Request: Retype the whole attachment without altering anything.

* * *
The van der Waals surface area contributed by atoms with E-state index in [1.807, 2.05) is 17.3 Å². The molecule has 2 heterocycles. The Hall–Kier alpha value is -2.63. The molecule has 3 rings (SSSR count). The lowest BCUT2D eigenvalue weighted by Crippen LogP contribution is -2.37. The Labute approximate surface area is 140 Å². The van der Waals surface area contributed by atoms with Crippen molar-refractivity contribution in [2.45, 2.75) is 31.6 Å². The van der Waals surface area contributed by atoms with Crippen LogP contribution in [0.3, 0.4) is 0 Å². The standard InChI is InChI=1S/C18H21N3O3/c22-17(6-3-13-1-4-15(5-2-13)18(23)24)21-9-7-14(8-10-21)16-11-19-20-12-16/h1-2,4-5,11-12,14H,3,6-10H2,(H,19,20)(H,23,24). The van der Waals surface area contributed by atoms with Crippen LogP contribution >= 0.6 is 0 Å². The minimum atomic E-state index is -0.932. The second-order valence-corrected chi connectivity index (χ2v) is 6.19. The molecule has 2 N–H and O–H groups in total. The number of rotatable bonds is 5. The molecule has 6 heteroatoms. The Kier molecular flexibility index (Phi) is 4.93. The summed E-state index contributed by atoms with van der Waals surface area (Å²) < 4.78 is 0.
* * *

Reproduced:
The van der Waals surface area contributed by atoms with E-state index in [1.807, 2.05) is 17.3 Å². The molecule has 2 heterocycles. The Hall–Kier alpha value is -2.63. The molecule has 3 rings (SSSR count). The lowest BCUT2D eigenvalue weighted by Crippen LogP contribution is -2.37. The Labute approximate surface area is 140 Å². The van der Waals surface area contributed by atoms with Crippen molar-refractivity contribution in [2.45, 2.75) is 31.6 Å². The van der Waals surface area contributed by atoms with Crippen LogP contribution in [0.3, 0.4) is 0 Å². The standard InChI is InChI=1S/C18H21N3O3/c22-17(6-3-13-1-4-15(5-2-13)18(23)24)21-9-7-14(8-10-21)16-11-19-20-12-16/h1-2,4-5,11-12,14H,3,6-10H2,(H,19,20)(H,23,24). The van der Waals surface area contributed by atoms with Crippen LogP contribution >= 0.6 is 0 Å². The minimum atomic E-state index is -0.932. The second-order valence-corrected chi connectivity index (χ2v) is 6.19. The molecule has 2 N–H and O–H groups in total. The number of rotatable bonds is 5. The molecule has 6 heteroatoms. The Kier molecular flexibility index (Phi) is 4.93. The summed E-state index contributed by atoms with van der Waals surface area (Å²) < 4.78 is 0.